Have you ever had that feeling that you’re all alone? I once watched a very sad movie about two guys who found themselves lost in a desert with no means to make it through. A series of decisions had put them in this predicament that would ultimately cost the life of one. The movie begins with two friends driving along an isolated road through the desert. For some unexplained reason, they decide to go on a hike with no provisions. They finally reach a point where they decide to turn around and head back to their car but by this time, they’ve lost perspective and direction. They are lost but refuse to admit it.
One seems certain in the direction and the other seems skeptical. They separate going off in different directions but ultimately find each other again. By now, hunger, fatigue and physical stress have taken its toll. Both can barely walk another step but sheer will seems to propel one, while the other is ready to give up and die. It’s one of the saddest movies I’ve ever watched because there is very little dialog; just images that convey the emotions felt.
Life seems that way at times. We make decisions that at the time seem innocent, but later on we find ourselves in a place that offers no shelter or sympathy. We reach a point where we decide that we’ve gone too far to turn back but we have no idea where we’re headed. We’re lost but either we don’t realize it or we refuse to admit it.
Recently, I was in that kind of desert; not physically, but certainly spiritually and intellectually.
“As the deer pants for the water brooks, so my soul pants for Thee, O God.”1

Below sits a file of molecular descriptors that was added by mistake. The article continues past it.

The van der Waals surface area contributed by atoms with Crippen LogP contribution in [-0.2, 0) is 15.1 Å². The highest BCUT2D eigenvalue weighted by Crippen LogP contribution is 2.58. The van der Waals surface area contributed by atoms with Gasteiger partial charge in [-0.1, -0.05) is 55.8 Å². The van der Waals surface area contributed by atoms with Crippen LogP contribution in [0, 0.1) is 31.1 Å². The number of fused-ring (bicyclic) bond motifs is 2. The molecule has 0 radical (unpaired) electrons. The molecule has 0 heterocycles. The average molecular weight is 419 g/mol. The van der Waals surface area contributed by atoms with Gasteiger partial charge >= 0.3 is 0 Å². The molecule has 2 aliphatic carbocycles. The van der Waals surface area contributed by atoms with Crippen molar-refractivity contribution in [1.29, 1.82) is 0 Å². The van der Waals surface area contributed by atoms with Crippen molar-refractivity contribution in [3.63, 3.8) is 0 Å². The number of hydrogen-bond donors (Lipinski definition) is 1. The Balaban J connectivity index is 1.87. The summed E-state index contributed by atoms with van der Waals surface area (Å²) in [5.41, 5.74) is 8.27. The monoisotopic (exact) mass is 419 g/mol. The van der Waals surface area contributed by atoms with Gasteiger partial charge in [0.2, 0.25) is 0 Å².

“O God, you are my God, earnestly I seek you; my soul thirsts for you, my body longs for you, in a dry and weary land where there is no water.”2
I cried out in prayer, and yet, I could not sense the presence of God. It made me feel alone, forgotten and questioning.
“My God, my God, why have you forsaken me? Why are you so far from saving me, so far from the words of my groaning?”3
I found myself asking God, Where are you Lord? Why don’t you answer me? I don’t know my way; I’m leery of taking another step unless you give me direction. I’m glad the Lord knows me and allows me to express my doubts and fears. As a man, it is an area I’ve struggled with. Trust, it’s a word that sounds so simple but when my mind and my experience stand in opposition to it, I find myself in the desert; waging war with myself.
I begin to imagine things that aren’t real; things good and bad. I searched the scriptures for direction, for help and for relief. I began to read the third chapter of Ecclesiastes which discussed the timing of everything in life. Even in the midst of disorder and chaos, there is an order, structure, symphony and melody to all of life’s events. I asked myself, What is the timing of this present experience? What is it that I’m not seeing?
“To a man belong the plans of the heart, but from the LORD comes the reply of the tongue. All a man’s ways seem innocent to him, but motives are weighed by the LORD. Commit to the LORD whatever you do, and your plans will succeed.”4
“…casting all your anxiety upon Him, because He cares for you.”5